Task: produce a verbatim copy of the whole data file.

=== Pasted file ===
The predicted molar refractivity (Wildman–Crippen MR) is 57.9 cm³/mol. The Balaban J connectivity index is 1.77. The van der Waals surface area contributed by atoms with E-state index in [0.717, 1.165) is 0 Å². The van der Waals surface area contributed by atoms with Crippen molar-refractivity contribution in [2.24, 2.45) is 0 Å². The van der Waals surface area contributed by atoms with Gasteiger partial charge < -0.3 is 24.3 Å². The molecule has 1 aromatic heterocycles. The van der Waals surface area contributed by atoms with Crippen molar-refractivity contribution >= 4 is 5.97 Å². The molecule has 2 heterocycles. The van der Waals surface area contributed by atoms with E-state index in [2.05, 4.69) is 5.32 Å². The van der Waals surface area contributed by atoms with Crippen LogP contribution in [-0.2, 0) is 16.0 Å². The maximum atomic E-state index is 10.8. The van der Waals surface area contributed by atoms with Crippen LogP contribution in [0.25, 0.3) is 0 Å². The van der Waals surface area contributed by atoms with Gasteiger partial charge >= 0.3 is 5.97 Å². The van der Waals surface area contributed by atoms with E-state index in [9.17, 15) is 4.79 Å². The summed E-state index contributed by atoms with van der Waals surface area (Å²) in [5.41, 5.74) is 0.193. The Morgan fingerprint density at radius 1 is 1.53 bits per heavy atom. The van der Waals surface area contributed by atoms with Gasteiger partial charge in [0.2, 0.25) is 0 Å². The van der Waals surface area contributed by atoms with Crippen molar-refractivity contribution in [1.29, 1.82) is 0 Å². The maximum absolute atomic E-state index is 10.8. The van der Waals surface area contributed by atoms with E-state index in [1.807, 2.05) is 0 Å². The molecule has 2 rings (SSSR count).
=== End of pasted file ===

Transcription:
The predicted molar refractivity (Wildman–Crippen MR) is 57.9 cm³/mol. The Balaban J connectivity index is 1.77. The van der Waals surface area contributed by atoms with E-state index in [0.717, 1.165) is 0 Å². The van der Waals surface area contributed by atoms with Crippen molar-refractivity contribution in [2.24, 2.45) is 0 Å². The van der Waals surface area contributed by atoms with Gasteiger partial charge < -0.3 is 24.3 Å². The molecule has 1 aromatic heterocycles. The van der Waals surface area contributed by atoms with Crippen molar-refractivity contribution >= 4 is 5.97 Å². The molecule has 2 heterocycles. The van der Waals surface area contributed by atoms with E-state index in [2.05, 4.69) is 5.32 Å². The van der Waals surface area contributed by atoms with Crippen LogP contribution in [-0.2, 0) is 16.0 Å². The maximum atomic E-state index is 10.8. The van der Waals surface area contributed by atoms with Crippen LogP contribution in [0.25, 0.3) is 0 Å². The van der Waals surface area contributed by atoms with Gasteiger partial charge >= 0.3 is 5.97 Å². The van der Waals surface area contributed by atoms with E-state index in [9.17, 15) is 4.79 Å². The summed E-state index contributed by atoms with van der Waals surface area (Å²) in [5.41, 5.74) is 0.193. The Morgan fingerprint density at radius 1 is 1.53 bits per heavy atom. The van der Waals surface area contributed by atoms with Gasteiger partial charge in [0.2, 0.25) is 0 Å². The van der Waals surface area contributed by atoms with Crippen molar-refractivity contribution in [1.29, 1.82) is 0 Å². The maximum absolute atomic E-state index is 10.8. The van der Waals surface area contributed by atoms with E-state index in [1.807, 2.05) is 0 Å². The molecule has 2 rings (SSSR count).